PHP/MySQL: How to Store Queries in a Separate Include File

October 14, 2009DavidPHP, Programming2

When implementing a php/mysql database (or any database for that matter), it’s sometimes easy to have all of the queries located in one place, as opposed to having them hard-coded into the pages. If the queries are hard-coded in, and the queries are reused on multiple pages (which they often are), it can be a cumbersome task to update all of the queries. Having hard-coded queries also makes for larger, bulkier pages, which makes it harder to visualize the rest of the code on the page.

The following method is a simple solution to store all of your queries in one file and access them as needed. Please note that I am not advocating this as a “best practice” as there are many great articles on how to truly separate your presentation layer and your data layer, but this works.

I always have a database.php file that stores the connection data and has the related connection functions. So to continue with this “separation” concept, create a queries.php file.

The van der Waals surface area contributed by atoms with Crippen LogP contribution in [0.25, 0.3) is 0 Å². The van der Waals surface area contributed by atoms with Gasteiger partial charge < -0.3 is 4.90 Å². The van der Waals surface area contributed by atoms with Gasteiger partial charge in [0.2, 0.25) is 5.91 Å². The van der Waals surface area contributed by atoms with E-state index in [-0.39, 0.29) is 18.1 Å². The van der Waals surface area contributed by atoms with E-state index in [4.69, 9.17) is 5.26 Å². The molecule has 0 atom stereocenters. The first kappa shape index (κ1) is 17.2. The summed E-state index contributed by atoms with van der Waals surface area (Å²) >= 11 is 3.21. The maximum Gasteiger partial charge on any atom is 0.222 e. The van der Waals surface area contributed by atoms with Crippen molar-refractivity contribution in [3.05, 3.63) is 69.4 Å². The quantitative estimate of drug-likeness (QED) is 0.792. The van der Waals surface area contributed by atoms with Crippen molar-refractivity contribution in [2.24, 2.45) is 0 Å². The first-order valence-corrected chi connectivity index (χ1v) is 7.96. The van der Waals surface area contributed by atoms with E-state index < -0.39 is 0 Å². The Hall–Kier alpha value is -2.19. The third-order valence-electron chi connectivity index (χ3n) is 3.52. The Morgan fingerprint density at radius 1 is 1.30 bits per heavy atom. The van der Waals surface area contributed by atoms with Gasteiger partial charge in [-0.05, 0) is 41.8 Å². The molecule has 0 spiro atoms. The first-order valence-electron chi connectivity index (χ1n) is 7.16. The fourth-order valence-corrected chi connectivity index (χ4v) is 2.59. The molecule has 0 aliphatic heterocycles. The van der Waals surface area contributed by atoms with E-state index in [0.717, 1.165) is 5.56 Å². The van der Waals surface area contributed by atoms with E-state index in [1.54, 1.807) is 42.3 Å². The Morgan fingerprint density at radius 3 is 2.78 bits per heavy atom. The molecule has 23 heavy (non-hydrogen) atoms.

To this file I simply add a variable that stores the specific query. So for example, I would add the following variables:

$getAuthors = "SELECT * FROM authors";
$getBooks = "SELECT * FROM book";

and so on with your queries.

Turning to the page that displays the results — the one that actually uses the query — (lets call it authors.php), I have the include statement:

include "queries.php";

and of course the code to access my database:

link_id = db_connect();
[here you can use whatever particular code you personally use to connect to a mysql database]

Then I simply populate the $sql variable (where I previously would have stored the actual code of the query), with the following:

$sql = $getAuthors;

To show you where it goes, I’m using the code: $result=mysql_query($sql) or DIE(mysql_error());

Again, the specifics don’t really matter other than that instead of hard-coding the sql query text for the $sql variable, you are simply referencing a variable in another file.

Now if you decide to update, change or modify the query, you can do it in one place — in the queries.php file.

So while this may not be the best method of handling this situation, it does work, and it does save time.

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  • neo85

    great idea thx man

  • Klaas

    Why not write functions that do the actual query and return the result set?
    function getAuthorsById($id) {
    $query = “SELECT id, name, ……. FROM authors a WHERE == $id”;
    $result = mysql_query($query);
    if (! $result) {
    throw new Exception(mysql_error());

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